The Malta Independent 23 May 2018, Wednesday

Daphne's memorial: Valletta mayor rules council does not have jurisdiction over monument

Tuesday, 13 February 2018, 19:30 Last update: about 4 months ago

In his ruling on the motion calling for the removal of a memorial dedicated to slain journalist Daphne Caruana Galizia from the Great Siege monument, Valletta Mayor Alexiei Dingli said that the monument itself does not fall within the council's remit, and thus the motion could not be accepted.

Labour councillor Ray Azzopardi had filed the motion, which was seconded by PL councillor Mario Camenzuli, asking for action to be taken over the "illegally placed" memorial. Azzopardi had quoted a section of the criminal code which read: "whosoever shall destroy, throw down, deface, or otherwise damage any monument, statue, or other object of art, destined for public utility or public embellishment, and erected by, or with the permission of the public authority, shall, on conviction, be liable to imprisonment for a term from six to eighteen months or to a fine (multa)."

In what turned out to be a heated debate, Dingli based his decision - that the motion was invalid - on the Local Council's Act.

Mayor Dingli clarified that the Great Siege monument opposite the Law Courts, which has since last October served as a makeshift memorial for the slain journalist, does not fall under the responsibility or remit of the local council and therefore cannot be voted upon by the any local Council or councillors. According to the Fourth Schedule of the Local Council Act, the council does not have jurisdiction over the Great Siege Monument, he said.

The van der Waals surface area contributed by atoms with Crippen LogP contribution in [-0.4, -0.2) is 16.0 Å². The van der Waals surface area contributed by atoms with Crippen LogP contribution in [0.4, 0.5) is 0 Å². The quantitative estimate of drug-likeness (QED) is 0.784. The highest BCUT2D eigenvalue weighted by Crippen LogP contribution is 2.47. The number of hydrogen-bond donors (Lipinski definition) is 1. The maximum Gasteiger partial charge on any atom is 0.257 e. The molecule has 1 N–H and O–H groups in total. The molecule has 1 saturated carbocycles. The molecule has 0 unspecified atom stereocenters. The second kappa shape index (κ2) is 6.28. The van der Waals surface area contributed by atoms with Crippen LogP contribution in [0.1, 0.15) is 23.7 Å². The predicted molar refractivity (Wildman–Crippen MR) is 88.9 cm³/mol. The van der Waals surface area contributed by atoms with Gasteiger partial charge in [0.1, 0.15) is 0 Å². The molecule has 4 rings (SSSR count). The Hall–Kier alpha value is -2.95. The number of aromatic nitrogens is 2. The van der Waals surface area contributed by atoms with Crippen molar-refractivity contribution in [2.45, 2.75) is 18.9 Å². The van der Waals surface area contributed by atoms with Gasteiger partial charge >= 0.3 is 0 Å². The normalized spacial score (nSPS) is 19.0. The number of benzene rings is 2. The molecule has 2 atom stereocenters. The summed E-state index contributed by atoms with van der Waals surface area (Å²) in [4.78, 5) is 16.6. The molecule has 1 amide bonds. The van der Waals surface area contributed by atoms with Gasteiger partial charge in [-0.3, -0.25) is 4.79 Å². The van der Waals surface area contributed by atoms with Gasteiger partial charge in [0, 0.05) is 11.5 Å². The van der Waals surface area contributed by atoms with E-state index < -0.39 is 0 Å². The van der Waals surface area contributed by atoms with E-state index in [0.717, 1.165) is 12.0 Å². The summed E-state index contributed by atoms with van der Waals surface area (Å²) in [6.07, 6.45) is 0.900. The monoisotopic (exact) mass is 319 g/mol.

Members of Daphne Caruana Galizia's family were present during the meeting.

A packed meeting room at the council saw members of the public from both sides of the argument raising their voices. One woman arguing against the memorial was even escorted outside until she calmed down after she stood up and began aggressively yelling during Marlene Farrugia's intervention.

A few persons present spoke against the makeshift memorial, backing Azzopardi's motion arguing that similarly, the national monument was dedicated to those who fought in the Great Siege, and not a "personal grave".  Others argued that if a memorial in memory of Cauruna Galiza was to be built, then it should be built in the place where she was murdered.

Others who commented at the council meeting included PD MP Marlene Farrugia and PN MEP David Casa. Members of Caruna Galiza family were also present including her husband Peter Caruna Galiza.

PN MEP David Casa said that the memorial is a message to the state, "that we have institutions that did not do their utmost to defend a journalist searching for the truth. Today we have a situation where three persons who allegedly killed her were arrested, but the people who decided to send the three men are still out there. The memorial is a spontaneous one, showing the anger the Maltese people have, and no councillor of any council will reduce the anger until those who ordered the assassination are caught." PD MP Marlene Farrugia remarked that everyone had the right to put down flowers and candles for the journalist whilst CSN member Manuel Delia appealed to the Valletta local council to allow people to exercise their right to freedom.

Vice Mayor, Christian Micallef, also reaffirmed the ruling stating that the law clearly indicated the such a decision was not under the competency of local councillors; adding that he believed the motion did not show solidarity with the family of Caruna Galiza.

 


 

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